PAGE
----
Almost all hospital executives responding to a recent survey said that their organizations should be doing more to leverage financial and operational data to inform strategic decisions.
Healthcare leaders have access to ever-increasing amounts of data but concerns with the accessibility and integrity of data mean that, in many organizations, data sit idle or underutilized. In a recent survey of hospital and health system finance executives, when asked to identify financial reporting challenges, 64% of respondents cited challenges in pulling data from multiple sources into a single report, and 52% cited challenges in accessing clean, consistent and trusted data.
These ranked as the second and third greatest financial reporting challenges finance executives face, surpassed only by the need to create better dashboards and visuals. It is not surprising, then, that 96% of respondents said their organization should be doing more to leverage financial and operational data to inform strategic decisions (Spence, J., and Sussman, J., 2019 CFO Outlook: Performance Management Trends and Priorities in Healthcare, Kaufman, Hall & Associates, LLC, 2019.)
The need for comparative analytics
Senior finance executives are clearly struggling, both in their efforts to get access to data and in their ability to put that data to work. A solution is needed that not only provides single-source access to clean, consistent and trusted data, but also enables analysis of these data within a framework that best supports strategic decision-making. An internal view of data alone is insufficient to determine whether strategic goals are ambitious enough for effective enterprise performance improvement within an increasingly competitive healthcare landscape. Comparative analytics provide the framework needed to ensure organizations are keeping pace with their peers.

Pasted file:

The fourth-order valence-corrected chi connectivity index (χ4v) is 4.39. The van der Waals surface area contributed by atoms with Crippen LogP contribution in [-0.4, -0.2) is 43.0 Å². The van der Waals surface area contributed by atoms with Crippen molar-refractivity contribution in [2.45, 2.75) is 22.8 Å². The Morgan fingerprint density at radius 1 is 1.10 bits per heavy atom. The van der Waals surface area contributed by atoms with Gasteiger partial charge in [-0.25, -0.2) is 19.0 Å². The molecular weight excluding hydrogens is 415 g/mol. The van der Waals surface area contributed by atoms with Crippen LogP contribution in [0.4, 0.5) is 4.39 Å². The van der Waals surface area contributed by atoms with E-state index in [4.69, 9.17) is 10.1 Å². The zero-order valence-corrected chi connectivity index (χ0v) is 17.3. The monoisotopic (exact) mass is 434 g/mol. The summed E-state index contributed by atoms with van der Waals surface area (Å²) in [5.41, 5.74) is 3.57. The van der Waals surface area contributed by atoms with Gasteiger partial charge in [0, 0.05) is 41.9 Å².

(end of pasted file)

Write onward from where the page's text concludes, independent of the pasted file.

An effective comparative analytics platform should include financial data,
patient and clinical data, financial and labor benchmarks and clinical benchmarks drawn from a large group of hospitals (many hundreds) that are representative of the nation’s hospitals by geography, bed size and type — from large academic hospitals to small critical access hospitals. The breadth and depth of data enable platform users to identify relevant peer groups for comparative analytics across multiple performance dimensions.
Attributes of data in an effective comparative analytics platform
The value of a comparative analytics platform is derived from the breadth and depth of its data. But for that data to be helpful to the user, it must have the following four attributes.
A single source. If decision-makers come to the table with data from different sources, their ability to arrive at a conclusion will be undermined quickly by arguments over whose data are correct. To ensure that decision-making across the enterprise is based on a common source of information, a single-source data platform is essential. The platform should aggregate and integrate external and internal data across the spectrum of financial data and benchmark sources used by hospitals for planning, cost and decision support, management analytics and clinical transformation.